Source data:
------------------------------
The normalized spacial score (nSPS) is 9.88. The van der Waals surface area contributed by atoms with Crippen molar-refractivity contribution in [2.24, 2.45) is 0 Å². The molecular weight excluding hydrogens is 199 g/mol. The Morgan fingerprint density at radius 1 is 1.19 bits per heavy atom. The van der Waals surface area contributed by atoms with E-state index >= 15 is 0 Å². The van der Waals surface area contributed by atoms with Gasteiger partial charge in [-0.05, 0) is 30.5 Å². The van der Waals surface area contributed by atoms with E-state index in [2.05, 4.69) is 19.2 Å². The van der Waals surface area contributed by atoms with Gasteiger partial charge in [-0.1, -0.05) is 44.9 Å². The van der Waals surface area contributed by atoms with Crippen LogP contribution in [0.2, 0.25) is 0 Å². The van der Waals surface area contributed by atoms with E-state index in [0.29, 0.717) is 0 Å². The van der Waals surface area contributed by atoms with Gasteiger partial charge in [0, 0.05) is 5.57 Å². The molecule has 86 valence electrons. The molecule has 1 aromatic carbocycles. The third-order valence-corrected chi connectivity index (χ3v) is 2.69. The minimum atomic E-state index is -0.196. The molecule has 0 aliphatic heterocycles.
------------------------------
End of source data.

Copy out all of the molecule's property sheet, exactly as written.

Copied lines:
The normalized spacial score (nSPS) is 9.88. The van der Waals surface area contributed by atoms with Crippen molar-refractivity contribution in [2.24, 2.45) is 0 Å². The molecular weight excluding hydrogens is 199 g/mol. The Morgan fingerprint density at radius 1 is 1.19 bits per heavy atom. The van der Waals surface area contributed by atoms with E-state index >= 15 is 0 Å². The van der Waals surface area contributed by atoms with Gasteiger partial charge in [-0.05, 0) is 30.5 Å². The van der Waals surface area contributed by atoms with E-state index in [2.05, 4.69) is 19.2 Å². The van der Waals surface area contributed by atoms with Gasteiger partial charge in [-0.1, -0.05) is 44.9 Å². The van der Waals surface area contributed by atoms with Crippen LogP contribution in [0.2, 0.25) is 0 Å². The van der Waals surface area contributed by atoms with E-state index in [0.29, 0.717) is 0 Å². The van der Waals surface area contributed by atoms with Gasteiger partial charge in [0, 0.05) is 5.57 Å². The molecule has 86 valence electrons. The molecule has 1 aromatic carbocycles. The third-order valence-corrected chi connectivity index (χ3v) is 2.69. The minimum atomic E-state index is -0.196. The molecule has 0 aliphatic heterocycles.